This example demonstrates that microscopic particles of magnetic material can be used to heat tissue in a site-specific manner via the mechanism of rotational hysteresis.
50 mg of the PCF35HT4 particles were firstly dispersed in 1 ml of physiological saline. A total of 20% of this mixture was injected into several sites in a freshly excised rat liver using a 2 ml syringe. All the injection sites were within 2 mm of each other. A temperature probe was inserted into the tissue at the injection site and another probe inserted into tissue approximately 15 mm away. The liver was then located into a region of rotating magnetic field produced by the circuit shown in FIG. 4. The rises in tissue temperature recorded by each of the thermometer probes while the rotating field was applied are shown in FIG. 8. The data shows that liver tissue at the injection site was heated quite significantly whilst the tissue 15 mm away did not heat at all. This is a clear demonstration that rotational hysteresis heating of small magnetic particles can effectively heat tissue in a site specific manner. Only that tissue containing the magnetic particles is heated.
1 g of γFe2 O3 particles (from Bayer Chemicals) was thoroughly mixed with a 6 ml solution containing 15% Biopol (Fluka Chemie, Switzerland) in dichloromethane. This mixture was then dropped into a beaker containing 150 ml of 0.25% polyvinyl alcohol (2.5 g of PVA 87-89% hydrolyzed, MW 124,000-186,000 dissolved in 1 Liter of water) while being mixed with a homogenising mixer set at 3900-4000 rpm. The mixture was then left mixing for 10 minutes after which it was left to mix very slowly for 60 minutes to allow all the dichloromethane to evaporate.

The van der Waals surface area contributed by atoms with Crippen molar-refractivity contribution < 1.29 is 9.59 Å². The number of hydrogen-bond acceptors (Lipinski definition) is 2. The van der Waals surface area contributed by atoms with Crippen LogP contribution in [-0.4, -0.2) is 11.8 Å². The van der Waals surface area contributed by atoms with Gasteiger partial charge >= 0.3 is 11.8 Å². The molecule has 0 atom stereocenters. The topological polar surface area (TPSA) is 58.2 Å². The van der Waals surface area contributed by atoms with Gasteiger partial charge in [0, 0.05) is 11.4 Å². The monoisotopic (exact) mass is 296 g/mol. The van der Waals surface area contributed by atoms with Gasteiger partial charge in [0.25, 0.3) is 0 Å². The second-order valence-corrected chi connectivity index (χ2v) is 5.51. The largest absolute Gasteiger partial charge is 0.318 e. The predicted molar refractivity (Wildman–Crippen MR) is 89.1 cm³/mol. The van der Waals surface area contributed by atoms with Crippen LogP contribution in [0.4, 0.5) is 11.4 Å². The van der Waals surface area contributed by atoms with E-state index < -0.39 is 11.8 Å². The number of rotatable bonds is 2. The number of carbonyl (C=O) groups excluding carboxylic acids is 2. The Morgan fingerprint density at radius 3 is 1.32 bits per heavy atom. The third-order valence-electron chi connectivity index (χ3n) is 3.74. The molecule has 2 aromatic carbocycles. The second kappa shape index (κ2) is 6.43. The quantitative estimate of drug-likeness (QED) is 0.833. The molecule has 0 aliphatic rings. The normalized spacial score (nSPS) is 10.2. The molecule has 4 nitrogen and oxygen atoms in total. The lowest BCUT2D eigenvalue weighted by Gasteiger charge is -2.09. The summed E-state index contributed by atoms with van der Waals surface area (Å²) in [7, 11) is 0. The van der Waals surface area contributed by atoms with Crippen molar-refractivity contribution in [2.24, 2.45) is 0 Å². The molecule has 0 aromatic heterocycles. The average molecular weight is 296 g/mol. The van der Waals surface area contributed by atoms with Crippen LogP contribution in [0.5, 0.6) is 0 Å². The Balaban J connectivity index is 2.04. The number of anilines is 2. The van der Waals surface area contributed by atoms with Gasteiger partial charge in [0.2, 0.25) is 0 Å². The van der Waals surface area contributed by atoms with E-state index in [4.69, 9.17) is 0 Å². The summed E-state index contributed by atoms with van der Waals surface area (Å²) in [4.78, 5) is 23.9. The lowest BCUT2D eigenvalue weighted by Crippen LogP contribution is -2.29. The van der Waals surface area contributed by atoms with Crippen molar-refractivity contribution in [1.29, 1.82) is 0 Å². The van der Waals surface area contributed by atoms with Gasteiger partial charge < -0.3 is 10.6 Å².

Microcapsules thus formed were washed successively through 63, 45 and 20 micron sieves. The fraction between 20 and 45 microns was kept. The capsules were then floated on diiodomethane, slightly diluted with acetone to give a specific gravity of 2.2. Any microcapsules that sink were disrcarded. The remainder were then washed and floated on diiodomethane diluted to a specific gravity of 1.8. The microcapsules that sink were reclaimed and washed ready for use.
It should be understood that the foregoing description of the invention including the principles, preferred embodiments and Examples cited above are illustrative of the invention and should not be regarded as being restrictive on its scope. Variations and modifications may be made to the invention by others without departing from the spirit of that which is described as the invention and it is expressly intended that all such variations and changes which fall within this ambit are embraced thereby.
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|U.S. Classification||600/9, 600/10, 600/12|
|International Classification||A61N2/08, A61N2/10, A61N1/40|
|4 Dec 1998||AS||Assignment|